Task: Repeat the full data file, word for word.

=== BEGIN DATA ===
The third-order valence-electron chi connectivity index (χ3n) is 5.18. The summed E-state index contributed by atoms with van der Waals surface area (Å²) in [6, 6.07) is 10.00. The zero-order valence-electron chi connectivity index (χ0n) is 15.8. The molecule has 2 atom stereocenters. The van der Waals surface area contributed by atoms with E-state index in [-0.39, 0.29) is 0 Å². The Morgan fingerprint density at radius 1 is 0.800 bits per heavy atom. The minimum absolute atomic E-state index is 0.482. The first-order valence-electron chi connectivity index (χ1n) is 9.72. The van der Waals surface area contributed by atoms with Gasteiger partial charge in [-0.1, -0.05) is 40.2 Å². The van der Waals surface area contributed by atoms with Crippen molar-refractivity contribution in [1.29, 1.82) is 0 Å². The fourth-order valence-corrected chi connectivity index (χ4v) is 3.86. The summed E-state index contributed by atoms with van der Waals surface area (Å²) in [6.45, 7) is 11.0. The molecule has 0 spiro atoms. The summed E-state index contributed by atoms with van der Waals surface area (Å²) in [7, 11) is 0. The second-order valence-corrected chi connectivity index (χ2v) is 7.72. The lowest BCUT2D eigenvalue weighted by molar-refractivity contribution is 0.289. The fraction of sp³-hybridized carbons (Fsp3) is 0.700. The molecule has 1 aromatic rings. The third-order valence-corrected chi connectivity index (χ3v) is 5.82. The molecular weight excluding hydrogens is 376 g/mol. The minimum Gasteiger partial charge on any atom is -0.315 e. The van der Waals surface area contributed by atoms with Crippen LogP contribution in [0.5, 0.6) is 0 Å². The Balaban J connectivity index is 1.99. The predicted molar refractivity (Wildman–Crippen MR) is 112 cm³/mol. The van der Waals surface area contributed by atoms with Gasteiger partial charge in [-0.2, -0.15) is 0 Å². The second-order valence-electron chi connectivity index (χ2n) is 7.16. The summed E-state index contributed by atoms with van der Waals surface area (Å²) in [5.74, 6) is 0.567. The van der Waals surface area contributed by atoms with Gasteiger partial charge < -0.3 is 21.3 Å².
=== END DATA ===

The third-order valence-electron chi connectivity index (χ3n) is 5.18. The summed E-state index contributed by atoms with van der Waals surface area (Å²) in [6, 6.07) is 10.00. The zero-order valence-electron chi connectivity index (χ0n) is 15.8. The molecule has 2 atom stereocenters. The van der Waals surface area contributed by atoms with E-state index in [-0.39, 0.29) is 0 Å². The Morgan fingerprint density at radius 1 is 0.800 bits per heavy atom. The minimum absolute atomic E-state index is 0.482. The first-order valence-electron chi connectivity index (χ1n) is 9.72. The van der Waals surface area contributed by atoms with Gasteiger partial charge in [-0.1, -0.05) is 40.2 Å². The van der Waals surface area contributed by atoms with Crippen molar-refractivity contribution in [1.29, 1.82) is 0 Å². The fourth-order valence-corrected chi connectivity index (χ4v) is 3.86. The summed E-state index contributed by atoms with van der Waals surface area (Å²) in [6.45, 7) is 11.0. The molecule has 0 spiro atoms. The summed E-state index contributed by atoms with van der Waals surface area (Å²) in [7, 11) is 0. The second-order valence-corrected chi connectivity index (χ2v) is 7.72. The lowest BCUT2D eigenvalue weighted by molar-refractivity contribution is 0.289. The fraction of sp³-hybridized carbons (Fsp3) is 0.700. The molecule has 1 aromatic rings. The third-order valence-corrected chi connectivity index (χ3v) is 5.82. The molecular weight excluding hydrogens is 376 g/mol. The minimum Gasteiger partial charge on any atom is -0.315 e. The van der Waals surface area contributed by atoms with Crippen LogP contribution in [0.5, 0.6) is 0 Å². The Balaban J connectivity index is 1.99. The predicted molar refractivity (Wildman–Crippen MR) is 112 cm³/mol. The van der Waals surface area contributed by atoms with Gasteiger partial charge in [-0.2, -0.15) is 0 Å². The second-order valence-electron chi connectivity index (χ2n) is 7.16. The summed E-state index contributed by atoms with van der Waals surface area (Å²) in [5.74, 6) is 0.567. The van der Waals surface area contributed by atoms with Gasteiger partial charge < -0.3 is 21.3 Å².